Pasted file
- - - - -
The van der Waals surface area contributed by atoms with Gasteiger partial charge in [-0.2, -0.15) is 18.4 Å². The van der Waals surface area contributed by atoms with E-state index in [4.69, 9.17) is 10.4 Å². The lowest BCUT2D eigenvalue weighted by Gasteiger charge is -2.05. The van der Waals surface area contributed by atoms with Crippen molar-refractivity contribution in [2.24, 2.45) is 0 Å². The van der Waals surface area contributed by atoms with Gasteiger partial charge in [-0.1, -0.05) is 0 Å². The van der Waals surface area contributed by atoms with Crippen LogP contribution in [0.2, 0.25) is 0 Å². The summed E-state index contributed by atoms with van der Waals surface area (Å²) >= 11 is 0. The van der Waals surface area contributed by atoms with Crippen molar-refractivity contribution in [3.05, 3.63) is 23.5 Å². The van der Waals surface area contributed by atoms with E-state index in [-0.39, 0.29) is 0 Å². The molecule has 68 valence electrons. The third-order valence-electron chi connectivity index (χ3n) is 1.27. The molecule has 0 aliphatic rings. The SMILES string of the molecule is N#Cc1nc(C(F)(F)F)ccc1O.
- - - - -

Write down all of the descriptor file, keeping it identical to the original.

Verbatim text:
The van der Waals surface area contributed by atoms with Gasteiger partial charge in [-0.2, -0.15) is 18.4 Å². The van der Waals surface area contributed by atoms with E-state index in [4.69, 9.17) is 10.4 Å². The lowest BCUT2D eigenvalue weighted by Gasteiger charge is -2.05. The van der Waals surface area contributed by atoms with Crippen molar-refractivity contribution in [2.24, 2.45) is 0 Å². The van der Waals surface area contributed by atoms with Gasteiger partial charge in [-0.1, -0.05) is 0 Å². The van der Waals surface area contributed by atoms with Crippen LogP contribution in [0.2, 0.25) is 0 Å². The summed E-state index contributed by atoms with van der Waals surface area (Å²) >= 11 is 0. The van der Waals surface area contributed by atoms with Crippen molar-refractivity contribution in [3.05, 3.63) is 23.5 Å². The van der Waals surface area contributed by atoms with E-state index in [-0.39, 0.29) is 0 Å². The molecule has 68 valence electrons. The third-order valence-electron chi connectivity index (χ3n) is 1.27. The molecule has 0 aliphatic rings. The SMILES string of the molecule is N#Cc1nc(C(F)(F)F)ccc1O.